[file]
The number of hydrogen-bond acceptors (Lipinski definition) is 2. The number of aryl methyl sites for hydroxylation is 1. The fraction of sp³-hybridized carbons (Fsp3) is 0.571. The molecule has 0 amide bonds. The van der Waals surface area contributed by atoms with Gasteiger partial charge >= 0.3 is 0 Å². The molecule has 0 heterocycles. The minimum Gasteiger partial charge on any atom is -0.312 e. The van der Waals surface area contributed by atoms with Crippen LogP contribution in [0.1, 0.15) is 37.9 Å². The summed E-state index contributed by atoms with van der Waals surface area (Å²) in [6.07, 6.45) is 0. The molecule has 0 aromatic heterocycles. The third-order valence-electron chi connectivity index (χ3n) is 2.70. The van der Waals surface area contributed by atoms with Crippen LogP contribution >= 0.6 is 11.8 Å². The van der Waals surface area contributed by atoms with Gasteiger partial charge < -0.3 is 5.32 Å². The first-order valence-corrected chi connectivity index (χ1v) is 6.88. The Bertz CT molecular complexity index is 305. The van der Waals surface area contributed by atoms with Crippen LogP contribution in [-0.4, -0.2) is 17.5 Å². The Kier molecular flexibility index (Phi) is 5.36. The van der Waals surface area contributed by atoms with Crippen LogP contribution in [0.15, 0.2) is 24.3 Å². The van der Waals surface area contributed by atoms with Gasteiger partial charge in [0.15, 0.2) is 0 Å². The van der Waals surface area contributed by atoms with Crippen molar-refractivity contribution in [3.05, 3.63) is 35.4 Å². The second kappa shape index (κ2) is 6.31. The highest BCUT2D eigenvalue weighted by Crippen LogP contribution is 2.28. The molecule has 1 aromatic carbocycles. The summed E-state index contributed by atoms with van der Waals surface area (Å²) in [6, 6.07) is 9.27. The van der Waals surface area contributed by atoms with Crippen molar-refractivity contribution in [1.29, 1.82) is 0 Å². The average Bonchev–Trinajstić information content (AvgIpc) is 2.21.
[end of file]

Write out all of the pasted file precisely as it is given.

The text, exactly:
The number of hydrogen-bond acceptors (Lipinski definition) is 2. The number of aryl methyl sites for hydroxylation is 1. The fraction of sp³-hybridized carbons (Fsp3) is 0.571. The molecule has 0 amide bonds. The van der Waals surface area contributed by atoms with Gasteiger partial charge >= 0.3 is 0 Å². The molecule has 0 heterocycles. The minimum Gasteiger partial charge on any atom is -0.312 e. The van der Waals surface area contributed by atoms with Crippen LogP contribution in [0.1, 0.15) is 37.9 Å². The summed E-state index contributed by atoms with van der Waals surface area (Å²) in [6.07, 6.45) is 0. The molecule has 0 aromatic heterocycles. The third-order valence-electron chi connectivity index (χ3n) is 2.70. The van der Waals surface area contributed by atoms with Crippen LogP contribution >= 0.6 is 11.8 Å². The van der Waals surface area contributed by atoms with Gasteiger partial charge < -0.3 is 5.32 Å². The first-order valence-corrected chi connectivity index (χ1v) is 6.88. The Bertz CT molecular complexity index is 305. The van der Waals surface area contributed by atoms with Crippen LogP contribution in [-0.4, -0.2) is 17.5 Å². The Kier molecular flexibility index (Phi) is 5.36. The van der Waals surface area contributed by atoms with Crippen LogP contribution in [0.15, 0.2) is 24.3 Å². The van der Waals surface area contributed by atoms with Gasteiger partial charge in [0.15, 0.2) is 0 Å². The van der Waals surface area contributed by atoms with Crippen molar-refractivity contribution in [3.05, 3.63) is 35.4 Å². The second kappa shape index (κ2) is 6.31. The highest BCUT2D eigenvalue weighted by Crippen LogP contribution is 2.28. The molecule has 1 aromatic carbocycles. The summed E-state index contributed by atoms with van der Waals surface area (Å²) in [6, 6.07) is 9.27. The van der Waals surface area contributed by atoms with Crippen molar-refractivity contribution in [1.29, 1.82) is 0 Å². The average Bonchev–Trinajstić information content (AvgIpc) is 2.21.